Wednesday, November 27, 2013

Running Festival of Lights: Oy Vey, What a Windy 10K!

Short Version:

Race Time: 57:11
Overall Place: 85/243
Gender Place: 46/174
Division Place: 27/100

Long Version

I hadn't seriously raced a road 10K since the NYRR Mini 10K almost a year and a half ago, where I had achieved my still current PR of 50:45 in Central Park. One of my goals this year was to achieve a sub-50 minute 10K, and I figured that capitalizing off of my marathon fitness would be the best bet. 

So when I heard that NYCRuns was holding a new Chanukkah themed set of races on one of the flattest courses I have ever seen a few weeks after the marathon, I thought that this would be my chance. This was the first Chanukkah themed race that I had ever heard of, and it was a very refreshing option among the several Jingle Bell jogs held in the area every year. 

The course is an out and back by the water-front in Bay Ridge, Brooklyn, and although I have never run it myself, almost everyone I knew who had done it had gotten their best time there. It seemed like all of the stars were aligned to make my sub-50 dreams a reality. 


The course map. I felt very nostalgic running by the
Verrazano as I remembered my marathon experience.
However, I didn't fully understand how long it would take to recover from racing my first marathon. Although I had started running again, it took weeks until I felt like I was running normally. I doubted that I was in race shape at this point, but I decided to play it by ear and see how I felt that day.

The final decision was ultimately taken out of my hands by Mother Nature. According to my Garmin, it was 25 degrees out, but felt like 13. The winds were extremely brutal, especially right by the water. Although I spent an hour and fifteen minutes travelling to get to the race, I didn't truly start questioning my sanity until I took of my winter coat. Although my long sleeved Patagonia running shirt was the warmest I had, it wasn't enough, so I took out the extra fleece sweater I had and put it in. Even then, waiting for the race to start was still a miserable experience.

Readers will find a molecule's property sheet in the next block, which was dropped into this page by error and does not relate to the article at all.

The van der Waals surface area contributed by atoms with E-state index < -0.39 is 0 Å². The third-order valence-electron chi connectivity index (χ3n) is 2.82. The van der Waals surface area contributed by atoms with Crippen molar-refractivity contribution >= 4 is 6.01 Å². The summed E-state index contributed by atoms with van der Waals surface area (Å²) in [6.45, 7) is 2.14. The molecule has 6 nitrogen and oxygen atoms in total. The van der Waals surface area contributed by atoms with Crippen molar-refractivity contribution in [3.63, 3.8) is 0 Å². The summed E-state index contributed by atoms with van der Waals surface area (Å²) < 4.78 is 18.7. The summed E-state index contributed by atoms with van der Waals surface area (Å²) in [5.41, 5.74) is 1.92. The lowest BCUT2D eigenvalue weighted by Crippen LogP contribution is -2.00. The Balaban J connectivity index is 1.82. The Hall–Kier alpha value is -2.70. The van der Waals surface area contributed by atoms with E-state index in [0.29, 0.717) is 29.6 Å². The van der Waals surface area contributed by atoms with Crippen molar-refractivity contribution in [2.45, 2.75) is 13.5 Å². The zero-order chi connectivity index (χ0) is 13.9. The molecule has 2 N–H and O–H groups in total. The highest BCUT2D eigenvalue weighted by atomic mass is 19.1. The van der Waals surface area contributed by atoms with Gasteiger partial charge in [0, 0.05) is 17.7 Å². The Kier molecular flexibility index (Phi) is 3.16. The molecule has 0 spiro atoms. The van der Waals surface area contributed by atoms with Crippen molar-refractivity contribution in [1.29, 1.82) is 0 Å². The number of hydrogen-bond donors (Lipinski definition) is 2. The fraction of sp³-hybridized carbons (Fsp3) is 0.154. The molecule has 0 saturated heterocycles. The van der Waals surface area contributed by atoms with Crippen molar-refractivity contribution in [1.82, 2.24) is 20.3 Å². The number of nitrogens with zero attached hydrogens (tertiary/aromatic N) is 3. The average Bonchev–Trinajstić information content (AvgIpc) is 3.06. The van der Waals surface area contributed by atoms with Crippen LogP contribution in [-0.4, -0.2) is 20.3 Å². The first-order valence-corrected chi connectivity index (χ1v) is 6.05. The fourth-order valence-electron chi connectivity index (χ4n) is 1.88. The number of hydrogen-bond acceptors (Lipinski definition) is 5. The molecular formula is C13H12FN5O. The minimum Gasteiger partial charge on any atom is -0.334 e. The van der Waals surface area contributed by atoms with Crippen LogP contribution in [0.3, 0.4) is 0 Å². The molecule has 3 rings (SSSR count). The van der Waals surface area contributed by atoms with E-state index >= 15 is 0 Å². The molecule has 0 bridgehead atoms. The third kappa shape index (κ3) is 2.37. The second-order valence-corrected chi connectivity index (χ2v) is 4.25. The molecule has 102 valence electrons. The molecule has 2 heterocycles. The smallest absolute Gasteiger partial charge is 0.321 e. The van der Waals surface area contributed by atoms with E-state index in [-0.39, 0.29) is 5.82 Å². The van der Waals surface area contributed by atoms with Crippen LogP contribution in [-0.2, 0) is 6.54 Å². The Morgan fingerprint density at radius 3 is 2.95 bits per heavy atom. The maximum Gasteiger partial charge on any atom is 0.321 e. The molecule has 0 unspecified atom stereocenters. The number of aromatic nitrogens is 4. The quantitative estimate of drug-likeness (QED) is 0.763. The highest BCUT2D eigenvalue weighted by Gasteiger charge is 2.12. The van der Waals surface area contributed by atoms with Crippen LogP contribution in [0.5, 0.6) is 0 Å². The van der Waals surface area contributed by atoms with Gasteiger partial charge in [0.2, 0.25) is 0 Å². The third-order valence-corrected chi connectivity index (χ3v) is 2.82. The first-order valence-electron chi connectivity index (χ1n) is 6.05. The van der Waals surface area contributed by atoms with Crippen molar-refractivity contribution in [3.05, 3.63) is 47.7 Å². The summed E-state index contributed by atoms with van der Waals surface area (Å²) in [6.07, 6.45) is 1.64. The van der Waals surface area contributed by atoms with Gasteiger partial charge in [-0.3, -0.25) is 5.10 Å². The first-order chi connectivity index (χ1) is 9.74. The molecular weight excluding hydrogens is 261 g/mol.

The tech shirt actually fit well considering -
it was slightly loose for a small but not significantly.
I ran into my friend, Rebecca, at the start, but shortly before the start, she encouraged me to move up towards the front a little bit. As the race started promptly on time, I unzipped my sweater as I crossed the start line so that my bib could be registered, then started running and promptly zipped it back up. 

The first half of the race wasn't too bad. Although it was freezing and windy, the wind was at my back for most of the time, so it gave me a boost. According to my Garmin, my first three miles were 9:13, 8:46, and 8:38. At some point, I saw the winners pass by, heading in the opposite direction. I wasn't paying attention to my watch since it was underneath my jacket, but I probably would have kept speeding up if we didn't have to turn around and run in the other direction.

I am not really napping or standing still -
even if that is what it looks like... 
The moment I turned around to head back, I realized that the second half was going to be much harder. Despite my efforts, I felt like I was hardly moving, and I didn't even want to think about what my pace must have been by this point. I didn't bother stopping for water, but I felt badly for the volunteers who had to pour each cup individually as a runner came by - otherwise, they would have blown away. I kept myself entertained by focusing on landmarks and boats in the distance and having the determination to reach each one.